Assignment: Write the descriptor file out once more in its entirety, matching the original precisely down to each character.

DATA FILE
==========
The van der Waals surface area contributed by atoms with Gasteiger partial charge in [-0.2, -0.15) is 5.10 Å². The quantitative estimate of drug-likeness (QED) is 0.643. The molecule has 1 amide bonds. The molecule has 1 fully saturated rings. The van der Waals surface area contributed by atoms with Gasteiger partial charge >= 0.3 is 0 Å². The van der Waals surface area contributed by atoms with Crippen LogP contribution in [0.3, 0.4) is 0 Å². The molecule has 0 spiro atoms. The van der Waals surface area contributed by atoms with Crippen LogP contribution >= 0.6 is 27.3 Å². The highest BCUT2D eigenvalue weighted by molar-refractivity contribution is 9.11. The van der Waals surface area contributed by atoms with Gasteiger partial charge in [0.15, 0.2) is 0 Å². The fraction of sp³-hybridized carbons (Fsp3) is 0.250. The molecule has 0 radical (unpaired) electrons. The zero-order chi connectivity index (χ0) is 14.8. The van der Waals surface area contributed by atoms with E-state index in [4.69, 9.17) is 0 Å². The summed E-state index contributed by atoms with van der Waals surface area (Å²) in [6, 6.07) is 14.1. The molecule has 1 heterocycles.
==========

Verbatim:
The van der Waals surface area contributed by atoms with Gasteiger partial charge in [-0.2, -0.15) is 5.10 Å². The quantitative estimate of drug-likeness (QED) is 0.643. The molecule has 1 amide bonds. The molecule has 1 fully saturated rings. The van der Waals surface area contributed by atoms with Gasteiger partial charge >= 0.3 is 0 Å². The van der Waals surface area contributed by atoms with Crippen LogP contribution in [0.3, 0.4) is 0 Å². The molecule has 0 spiro atoms. The van der Waals surface area contributed by atoms with Crippen LogP contribution >= 0.6 is 27.3 Å². The highest BCUT2D eigenvalue weighted by molar-refractivity contribution is 9.11. The van der Waals surface area contributed by atoms with Gasteiger partial charge in [0.15, 0.2) is 0 Å². The fraction of sp³-hybridized carbons (Fsp3) is 0.250. The molecule has 0 radical (unpaired) electrons. The zero-order chi connectivity index (χ0) is 14.8. The van der Waals surface area contributed by atoms with E-state index in [4.69, 9.17) is 0 Å². The summed E-state index contributed by atoms with van der Waals surface area (Å²) in [6, 6.07) is 14.1. The molecule has 1 heterocycles.